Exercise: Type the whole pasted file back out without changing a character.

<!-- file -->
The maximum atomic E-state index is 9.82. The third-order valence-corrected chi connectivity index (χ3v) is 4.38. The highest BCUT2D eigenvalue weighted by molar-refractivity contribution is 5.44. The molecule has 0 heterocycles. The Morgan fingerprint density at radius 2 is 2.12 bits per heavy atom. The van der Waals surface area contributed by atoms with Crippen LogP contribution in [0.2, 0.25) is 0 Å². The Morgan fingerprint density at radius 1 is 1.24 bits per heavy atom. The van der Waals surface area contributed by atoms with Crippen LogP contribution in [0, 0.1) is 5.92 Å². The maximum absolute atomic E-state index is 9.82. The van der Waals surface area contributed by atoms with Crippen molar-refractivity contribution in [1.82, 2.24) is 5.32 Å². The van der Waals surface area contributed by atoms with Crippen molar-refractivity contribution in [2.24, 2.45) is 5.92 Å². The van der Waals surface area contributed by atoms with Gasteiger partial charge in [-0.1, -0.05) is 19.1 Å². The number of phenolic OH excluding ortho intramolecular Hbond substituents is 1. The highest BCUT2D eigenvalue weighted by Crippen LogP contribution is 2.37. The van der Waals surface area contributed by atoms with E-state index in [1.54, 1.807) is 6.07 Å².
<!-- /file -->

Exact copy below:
The maximum atomic E-state index is 9.82. The third-order valence-corrected chi connectivity index (χ3v) is 4.38. The highest BCUT2D eigenvalue weighted by molar-refractivity contribution is 5.44. The molecule has 0 heterocycles. The Morgan fingerprint density at radius 2 is 2.12 bits per heavy atom. The van der Waals surface area contributed by atoms with Crippen LogP contribution in [0.2, 0.25) is 0 Å². The Morgan fingerprint density at radius 1 is 1.24 bits per heavy atom. The van der Waals surface area contributed by atoms with Crippen LogP contribution in [0, 0.1) is 5.92 Å². The maximum absolute atomic E-state index is 9.82. The van der Waals surface area contributed by atoms with Crippen molar-refractivity contribution in [1.82, 2.24) is 5.32 Å². The van der Waals surface area contributed by atoms with Crippen molar-refractivity contribution in [2.24, 2.45) is 5.92 Å². The van der Waals surface area contributed by atoms with Gasteiger partial charge in [-0.1, -0.05) is 19.1 Å². The number of phenolic OH excluding ortho intramolecular Hbond substituents is 1. The highest BCUT2D eigenvalue weighted by Crippen LogP contribution is 2.37. The van der Waals surface area contributed by atoms with E-state index in [1.54, 1.807) is 6.07 Å².